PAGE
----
The wider impact of the PNR focuses on four themes: 1) empowering under-represented and / or under-represented researchers by making them “co-owners” of the PNR through the “Bring Your Own Resource (BYOR) / Bring Your Own” program. Device (BYOD) ”; 2) the well-being of society, focusing on health and disaster response; 3) STEM education, workforce development and awareness; and 4) improving industrial competitiveness.

“Any campus in the continental United States can be accessed from some of the NRP hardware within about 500 miles,” said Thomas De Fanti, professor emeritus of computer science at the University of Illinois in Chicago and researcher at the Qualcomm Institute at UC San Diego.

UNL will lead NRP’s infrastructure operations using Kubernetes to manage remote systems at the three main sites and Internet2, as well as BYOR sites.

“Kubernetes is a new interface and a new model of operations for many computer scientists. We are excited to expand the community’s experience with Kubernetes while providing cyber infrastructure resources to scientists, ”said Derek Weitzel, assistant research professor of computer science at the Holland Computing Center at UNL.

The system deployment will take place at SDSC on the UC San Diego campus, where several science pilots from astrophysics, molecular dynamics, health sciences and more will participate. For example, National Center for Microscopy and Imaging Research (NCMIR) Director Mark Ellisman will examine how NRP can enhance NCMIR’s work with NSF and other agencies to create multi-scale wiring models of the brain and components. molecules that make brain cells. the most energy efficient information mediators known.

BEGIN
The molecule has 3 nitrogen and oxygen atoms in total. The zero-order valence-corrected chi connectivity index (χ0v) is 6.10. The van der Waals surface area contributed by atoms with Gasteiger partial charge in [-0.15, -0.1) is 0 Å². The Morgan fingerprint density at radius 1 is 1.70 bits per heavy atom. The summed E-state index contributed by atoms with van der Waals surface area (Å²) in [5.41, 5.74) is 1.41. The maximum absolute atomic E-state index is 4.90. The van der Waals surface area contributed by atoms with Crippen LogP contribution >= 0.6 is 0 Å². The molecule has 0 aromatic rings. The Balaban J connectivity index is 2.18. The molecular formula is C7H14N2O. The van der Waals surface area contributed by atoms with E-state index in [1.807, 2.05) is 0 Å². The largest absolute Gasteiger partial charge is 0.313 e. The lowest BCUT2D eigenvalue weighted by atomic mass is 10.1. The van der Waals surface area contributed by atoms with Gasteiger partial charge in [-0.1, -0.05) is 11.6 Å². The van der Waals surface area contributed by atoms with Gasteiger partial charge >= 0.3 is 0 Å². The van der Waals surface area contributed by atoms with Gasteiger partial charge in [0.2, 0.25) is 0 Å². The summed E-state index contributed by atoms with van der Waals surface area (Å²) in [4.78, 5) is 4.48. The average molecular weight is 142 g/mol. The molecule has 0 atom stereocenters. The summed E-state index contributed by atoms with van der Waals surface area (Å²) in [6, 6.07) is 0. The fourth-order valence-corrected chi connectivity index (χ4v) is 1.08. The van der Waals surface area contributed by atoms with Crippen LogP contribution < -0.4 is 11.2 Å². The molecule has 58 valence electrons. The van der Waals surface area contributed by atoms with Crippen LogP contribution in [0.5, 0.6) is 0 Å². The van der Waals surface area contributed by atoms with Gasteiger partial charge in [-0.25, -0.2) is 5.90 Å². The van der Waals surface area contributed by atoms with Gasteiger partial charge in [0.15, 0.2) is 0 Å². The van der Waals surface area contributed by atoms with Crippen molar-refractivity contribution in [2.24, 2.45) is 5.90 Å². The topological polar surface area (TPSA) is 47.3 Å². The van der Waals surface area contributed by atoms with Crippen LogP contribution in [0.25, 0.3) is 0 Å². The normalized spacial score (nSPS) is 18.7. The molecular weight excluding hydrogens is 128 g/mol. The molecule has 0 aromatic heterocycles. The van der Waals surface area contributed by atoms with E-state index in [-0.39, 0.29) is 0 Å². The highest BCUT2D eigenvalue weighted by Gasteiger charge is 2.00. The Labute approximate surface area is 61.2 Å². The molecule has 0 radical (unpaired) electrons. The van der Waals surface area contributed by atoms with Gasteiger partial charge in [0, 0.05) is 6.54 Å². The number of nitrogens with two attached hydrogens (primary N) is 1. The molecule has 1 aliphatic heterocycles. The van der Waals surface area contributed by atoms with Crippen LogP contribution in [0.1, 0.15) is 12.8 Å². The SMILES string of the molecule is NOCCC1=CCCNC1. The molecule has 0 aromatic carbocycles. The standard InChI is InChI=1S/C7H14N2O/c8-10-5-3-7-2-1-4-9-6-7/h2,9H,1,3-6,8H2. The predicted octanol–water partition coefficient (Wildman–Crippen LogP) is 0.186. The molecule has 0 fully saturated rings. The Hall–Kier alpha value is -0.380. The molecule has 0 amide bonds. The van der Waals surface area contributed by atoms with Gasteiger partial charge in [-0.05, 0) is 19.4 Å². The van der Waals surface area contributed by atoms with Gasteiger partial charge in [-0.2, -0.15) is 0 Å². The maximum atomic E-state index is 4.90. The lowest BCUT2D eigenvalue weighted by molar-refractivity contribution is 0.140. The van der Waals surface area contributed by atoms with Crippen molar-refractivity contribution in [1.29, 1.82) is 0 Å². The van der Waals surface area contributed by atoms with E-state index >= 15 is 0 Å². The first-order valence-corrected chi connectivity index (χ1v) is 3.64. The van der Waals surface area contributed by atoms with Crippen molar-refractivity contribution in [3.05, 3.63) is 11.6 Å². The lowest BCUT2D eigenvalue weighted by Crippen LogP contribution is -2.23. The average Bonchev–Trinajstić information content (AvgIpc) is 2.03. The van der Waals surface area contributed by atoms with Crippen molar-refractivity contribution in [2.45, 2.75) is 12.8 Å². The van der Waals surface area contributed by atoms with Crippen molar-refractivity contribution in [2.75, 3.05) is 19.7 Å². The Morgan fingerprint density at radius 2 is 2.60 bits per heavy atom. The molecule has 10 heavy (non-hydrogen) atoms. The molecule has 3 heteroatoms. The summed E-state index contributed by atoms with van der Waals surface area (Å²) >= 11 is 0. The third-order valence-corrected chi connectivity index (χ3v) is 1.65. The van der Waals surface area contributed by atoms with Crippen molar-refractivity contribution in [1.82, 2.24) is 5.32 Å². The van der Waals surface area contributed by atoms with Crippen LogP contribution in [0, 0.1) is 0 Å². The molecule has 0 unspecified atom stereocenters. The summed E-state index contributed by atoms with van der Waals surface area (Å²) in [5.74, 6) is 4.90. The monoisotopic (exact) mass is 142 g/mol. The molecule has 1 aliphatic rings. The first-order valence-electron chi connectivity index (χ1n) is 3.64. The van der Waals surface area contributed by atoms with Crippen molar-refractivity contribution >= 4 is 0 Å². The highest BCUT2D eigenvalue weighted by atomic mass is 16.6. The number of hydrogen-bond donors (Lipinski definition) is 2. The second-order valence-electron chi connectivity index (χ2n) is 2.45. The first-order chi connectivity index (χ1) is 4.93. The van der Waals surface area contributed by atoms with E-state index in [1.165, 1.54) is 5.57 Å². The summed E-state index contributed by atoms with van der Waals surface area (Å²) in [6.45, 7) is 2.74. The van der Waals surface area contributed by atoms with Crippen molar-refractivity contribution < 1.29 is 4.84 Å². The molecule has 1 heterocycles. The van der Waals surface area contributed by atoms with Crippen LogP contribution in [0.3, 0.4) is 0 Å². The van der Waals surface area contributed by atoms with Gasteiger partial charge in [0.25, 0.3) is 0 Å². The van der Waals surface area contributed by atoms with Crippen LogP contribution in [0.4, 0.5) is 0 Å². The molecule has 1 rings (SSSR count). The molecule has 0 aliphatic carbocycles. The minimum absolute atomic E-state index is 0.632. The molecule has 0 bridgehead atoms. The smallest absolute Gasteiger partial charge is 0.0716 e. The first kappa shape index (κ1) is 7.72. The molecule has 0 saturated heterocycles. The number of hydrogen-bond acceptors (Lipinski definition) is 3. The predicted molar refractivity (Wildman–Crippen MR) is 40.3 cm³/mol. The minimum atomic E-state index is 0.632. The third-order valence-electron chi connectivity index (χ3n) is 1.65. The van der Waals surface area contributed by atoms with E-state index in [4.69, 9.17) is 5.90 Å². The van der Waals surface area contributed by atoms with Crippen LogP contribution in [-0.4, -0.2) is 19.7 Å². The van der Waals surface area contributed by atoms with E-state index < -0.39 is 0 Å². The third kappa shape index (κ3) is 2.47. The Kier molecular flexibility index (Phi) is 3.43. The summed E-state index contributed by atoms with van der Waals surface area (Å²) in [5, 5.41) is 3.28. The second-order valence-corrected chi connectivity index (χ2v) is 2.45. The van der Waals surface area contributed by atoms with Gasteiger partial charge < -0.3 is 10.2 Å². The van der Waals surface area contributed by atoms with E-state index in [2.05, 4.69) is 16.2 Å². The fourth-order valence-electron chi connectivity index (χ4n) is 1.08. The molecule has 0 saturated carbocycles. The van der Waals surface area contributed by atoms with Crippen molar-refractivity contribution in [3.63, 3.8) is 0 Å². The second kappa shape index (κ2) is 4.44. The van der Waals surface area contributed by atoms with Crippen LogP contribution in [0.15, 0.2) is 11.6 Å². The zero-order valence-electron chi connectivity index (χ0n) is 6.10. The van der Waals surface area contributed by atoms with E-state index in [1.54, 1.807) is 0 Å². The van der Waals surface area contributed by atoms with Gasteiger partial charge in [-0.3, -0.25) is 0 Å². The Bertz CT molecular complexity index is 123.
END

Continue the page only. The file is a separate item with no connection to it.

“Success on this [project] will allow greater alignment with other key NSF initiatives, such as NeuroNex2, ”noted Ellisman, referring to the technology-based and team-based neuroscience project, for which he is the group leader.

The PNR will also support research on the science of forest fires. Ilkay Altintas, head of data science at SDSC, for example, works with researchers to create tools and techniques like WIFIRE for firefighters. The PNR will provide urgent IT resources in support of fire perimeter forecasts that can be used in the field by fire managers to identify where to most effectively deploy firefighting resources to achieve containment of fire. ‘fire.

Other examples of PNR’s versatility include harnessing UNL’s expertise in livestock management and using shared instruments for precision animal management, and UNL professor Robert Twomey, digital artist, researcher and educator at the Johnny Carson Center for Emerging Media Arts, who will explore the poetic intersection of human and machine perception.

The PNR project is structured in two distinct phases: the benchmarking phase, which includes the evaluation and expansion of the PNR for scientific and technical research (years one to three), and the grants phase, which involves widespread adoption of the PNR resource (years four to five).

“We aspire that our science pilots not only use the infrastructure, but intellectually influence each other, forming networks of mutual support that we activate through managed Slack channels in addition to more standard user support. We see this in itself as a test bed for scalable user support for an HPC system, ”said Co-PI Mahidhar Tatineni, SDSC.

The PNR will be deployed in the first half of 2022.